Ghana has seriously forced me to breach all of my personal and professional comfort levels. Since I’ve arrived, I have been confronting my irrational fear of insects such as spiders and roaches. I’ve learned that I can withstand temperatures greater than my internal body temperature for hours at a time. I’ve begun to learn how to live communally and cooperatively. And I’ve begun to learn how to communicate cross-culturally on the professional, personal and academic level. Each experience is uniquely challenging to me. Since I have spent a very considerable amount of time planning and academically, socially and personally preparing for this experience, I feel confident that the challenges I face will further my personal and professional growth.
This mainstream culture and society is not one full of luxuries, nor is it a culture of consumerism. For the most, people do not take the “every day” things for granted such as: flushing toilets, potable water, roads, the internet, television, natural and healthy food, and other technologies. It is not that Ghana is lacking but that Ghana is different. I have consciously chosen not to compare or make the connection that one world is developed while the other developing. There is no such connection; such a connection is a myth, a fable, a social and cultural construction. Ghanaians have their own culture, their own professionalism, and their own lifestyles, just as in America, though we may not even understand that we are, indeed, not “normal.”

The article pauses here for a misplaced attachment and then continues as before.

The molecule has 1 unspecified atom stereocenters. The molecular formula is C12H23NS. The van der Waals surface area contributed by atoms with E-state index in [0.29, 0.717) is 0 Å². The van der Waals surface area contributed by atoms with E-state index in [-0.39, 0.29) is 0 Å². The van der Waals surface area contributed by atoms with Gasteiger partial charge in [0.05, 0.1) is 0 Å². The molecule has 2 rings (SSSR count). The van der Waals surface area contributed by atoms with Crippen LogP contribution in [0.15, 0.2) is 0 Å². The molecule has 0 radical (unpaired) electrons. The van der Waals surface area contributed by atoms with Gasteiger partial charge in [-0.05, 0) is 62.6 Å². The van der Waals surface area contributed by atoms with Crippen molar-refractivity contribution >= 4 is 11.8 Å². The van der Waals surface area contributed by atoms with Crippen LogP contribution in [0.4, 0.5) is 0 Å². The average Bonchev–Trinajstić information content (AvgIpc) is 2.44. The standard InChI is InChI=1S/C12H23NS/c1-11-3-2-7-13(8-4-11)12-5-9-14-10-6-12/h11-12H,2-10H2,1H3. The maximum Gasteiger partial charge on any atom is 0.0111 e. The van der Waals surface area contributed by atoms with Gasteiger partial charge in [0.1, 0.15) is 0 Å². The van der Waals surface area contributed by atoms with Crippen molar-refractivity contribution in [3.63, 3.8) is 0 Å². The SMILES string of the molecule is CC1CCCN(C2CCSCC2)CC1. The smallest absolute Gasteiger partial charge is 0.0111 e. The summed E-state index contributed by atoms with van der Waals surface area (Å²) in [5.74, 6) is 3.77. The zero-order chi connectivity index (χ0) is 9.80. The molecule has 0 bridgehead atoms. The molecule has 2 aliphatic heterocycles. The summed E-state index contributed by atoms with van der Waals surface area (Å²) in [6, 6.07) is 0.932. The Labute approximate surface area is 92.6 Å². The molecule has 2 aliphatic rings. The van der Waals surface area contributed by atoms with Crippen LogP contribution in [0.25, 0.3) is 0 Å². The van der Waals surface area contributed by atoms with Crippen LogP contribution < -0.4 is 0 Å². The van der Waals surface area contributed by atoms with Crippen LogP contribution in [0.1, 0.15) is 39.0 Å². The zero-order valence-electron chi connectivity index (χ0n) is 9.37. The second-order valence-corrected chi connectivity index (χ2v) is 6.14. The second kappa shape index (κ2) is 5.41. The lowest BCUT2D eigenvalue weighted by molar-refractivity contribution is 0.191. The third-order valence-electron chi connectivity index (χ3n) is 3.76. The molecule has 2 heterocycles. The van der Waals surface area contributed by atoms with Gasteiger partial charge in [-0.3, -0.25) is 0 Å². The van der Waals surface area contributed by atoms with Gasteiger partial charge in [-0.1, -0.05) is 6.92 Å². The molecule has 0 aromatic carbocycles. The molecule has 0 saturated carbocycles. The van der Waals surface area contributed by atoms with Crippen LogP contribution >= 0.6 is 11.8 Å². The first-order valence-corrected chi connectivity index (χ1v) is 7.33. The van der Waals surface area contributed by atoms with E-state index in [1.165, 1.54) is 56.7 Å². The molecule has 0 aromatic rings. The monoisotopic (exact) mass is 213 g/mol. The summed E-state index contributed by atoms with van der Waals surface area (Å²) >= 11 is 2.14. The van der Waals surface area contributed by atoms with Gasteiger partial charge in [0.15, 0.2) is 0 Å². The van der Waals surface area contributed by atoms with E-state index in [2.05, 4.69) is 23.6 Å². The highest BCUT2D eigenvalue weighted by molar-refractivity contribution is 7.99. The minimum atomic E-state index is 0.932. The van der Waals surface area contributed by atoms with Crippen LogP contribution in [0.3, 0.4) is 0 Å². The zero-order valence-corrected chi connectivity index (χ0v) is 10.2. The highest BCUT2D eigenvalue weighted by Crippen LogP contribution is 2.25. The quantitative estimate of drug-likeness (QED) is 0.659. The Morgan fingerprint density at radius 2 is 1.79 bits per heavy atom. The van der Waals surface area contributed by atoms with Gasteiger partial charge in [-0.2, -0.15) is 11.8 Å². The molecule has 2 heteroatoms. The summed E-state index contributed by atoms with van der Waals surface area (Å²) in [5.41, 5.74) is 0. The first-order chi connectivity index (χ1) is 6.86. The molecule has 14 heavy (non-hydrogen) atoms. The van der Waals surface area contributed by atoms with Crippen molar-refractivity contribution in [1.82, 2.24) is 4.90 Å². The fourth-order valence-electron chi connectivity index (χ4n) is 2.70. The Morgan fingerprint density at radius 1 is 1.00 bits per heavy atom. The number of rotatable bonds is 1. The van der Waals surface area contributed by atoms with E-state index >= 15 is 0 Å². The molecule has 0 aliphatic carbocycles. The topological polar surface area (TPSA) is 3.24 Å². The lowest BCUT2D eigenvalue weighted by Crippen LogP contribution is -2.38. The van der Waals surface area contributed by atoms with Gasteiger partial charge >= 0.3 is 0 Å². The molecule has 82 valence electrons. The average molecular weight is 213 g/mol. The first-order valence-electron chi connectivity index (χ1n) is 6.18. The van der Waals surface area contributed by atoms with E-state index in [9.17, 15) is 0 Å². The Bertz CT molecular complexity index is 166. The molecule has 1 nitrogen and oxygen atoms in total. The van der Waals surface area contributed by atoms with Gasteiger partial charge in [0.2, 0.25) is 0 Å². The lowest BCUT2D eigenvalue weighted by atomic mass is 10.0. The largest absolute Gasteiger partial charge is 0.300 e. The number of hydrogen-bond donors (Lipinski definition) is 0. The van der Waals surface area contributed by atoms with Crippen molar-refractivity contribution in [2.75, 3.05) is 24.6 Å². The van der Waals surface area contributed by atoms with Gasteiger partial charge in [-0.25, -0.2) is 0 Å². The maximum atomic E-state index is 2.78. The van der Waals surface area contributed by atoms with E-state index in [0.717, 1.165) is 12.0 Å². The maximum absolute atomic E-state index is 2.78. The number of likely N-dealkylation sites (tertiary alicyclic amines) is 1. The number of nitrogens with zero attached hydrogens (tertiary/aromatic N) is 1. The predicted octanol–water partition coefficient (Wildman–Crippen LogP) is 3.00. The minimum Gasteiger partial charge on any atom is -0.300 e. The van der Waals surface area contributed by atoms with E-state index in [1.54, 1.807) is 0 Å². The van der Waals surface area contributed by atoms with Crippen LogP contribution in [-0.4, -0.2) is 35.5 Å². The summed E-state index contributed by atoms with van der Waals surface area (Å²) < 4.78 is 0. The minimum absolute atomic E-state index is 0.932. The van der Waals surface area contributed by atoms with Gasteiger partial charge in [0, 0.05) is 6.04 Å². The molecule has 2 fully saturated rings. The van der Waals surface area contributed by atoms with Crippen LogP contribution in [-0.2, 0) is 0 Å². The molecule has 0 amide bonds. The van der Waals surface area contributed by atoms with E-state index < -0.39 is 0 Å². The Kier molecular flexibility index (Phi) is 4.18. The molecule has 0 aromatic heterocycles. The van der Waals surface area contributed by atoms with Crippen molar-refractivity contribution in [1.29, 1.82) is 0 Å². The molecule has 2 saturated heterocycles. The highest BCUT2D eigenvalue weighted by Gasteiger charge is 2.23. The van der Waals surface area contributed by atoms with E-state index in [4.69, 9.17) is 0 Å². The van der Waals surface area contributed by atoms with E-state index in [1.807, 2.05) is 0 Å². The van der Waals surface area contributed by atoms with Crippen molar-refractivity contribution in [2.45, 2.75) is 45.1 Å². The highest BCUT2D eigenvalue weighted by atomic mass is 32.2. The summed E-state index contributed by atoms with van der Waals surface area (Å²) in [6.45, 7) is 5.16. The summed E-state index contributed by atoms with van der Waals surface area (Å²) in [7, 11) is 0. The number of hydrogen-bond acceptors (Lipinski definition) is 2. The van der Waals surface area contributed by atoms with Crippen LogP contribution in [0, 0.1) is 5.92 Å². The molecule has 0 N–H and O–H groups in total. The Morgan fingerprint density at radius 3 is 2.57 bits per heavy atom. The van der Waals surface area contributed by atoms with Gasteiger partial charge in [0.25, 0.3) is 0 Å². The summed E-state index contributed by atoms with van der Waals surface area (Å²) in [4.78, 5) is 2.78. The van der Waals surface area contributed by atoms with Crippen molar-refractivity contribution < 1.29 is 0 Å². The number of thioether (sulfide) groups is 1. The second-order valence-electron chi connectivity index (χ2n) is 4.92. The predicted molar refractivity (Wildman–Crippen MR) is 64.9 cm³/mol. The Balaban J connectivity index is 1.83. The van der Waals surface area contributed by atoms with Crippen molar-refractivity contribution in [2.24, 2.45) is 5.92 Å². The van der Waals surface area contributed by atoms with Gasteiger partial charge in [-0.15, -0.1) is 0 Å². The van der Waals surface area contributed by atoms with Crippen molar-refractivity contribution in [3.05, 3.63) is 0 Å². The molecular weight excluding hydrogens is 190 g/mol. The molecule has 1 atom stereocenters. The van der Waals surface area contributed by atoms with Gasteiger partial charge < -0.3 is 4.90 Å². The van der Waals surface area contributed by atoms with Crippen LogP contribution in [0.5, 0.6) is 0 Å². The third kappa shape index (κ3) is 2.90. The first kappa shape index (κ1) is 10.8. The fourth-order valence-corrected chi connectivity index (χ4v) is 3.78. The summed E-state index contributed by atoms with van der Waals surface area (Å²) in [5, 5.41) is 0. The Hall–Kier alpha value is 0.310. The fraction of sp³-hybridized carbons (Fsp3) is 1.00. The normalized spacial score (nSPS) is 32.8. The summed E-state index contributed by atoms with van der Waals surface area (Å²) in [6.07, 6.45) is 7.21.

Perhaps the only effective way to understand culture is to live within another culture. Only then will you be able to step back to see that you are part of a culture like everyone else. Concepts of culture in America are often tainted and misrepresented. I am not referring to Culture, with a capital “C” but culture, something naturalized, indiscernible and often times invisible. In fact, there is such regional culture within the US as well. In particular, it is the regional cultures that I miss the most.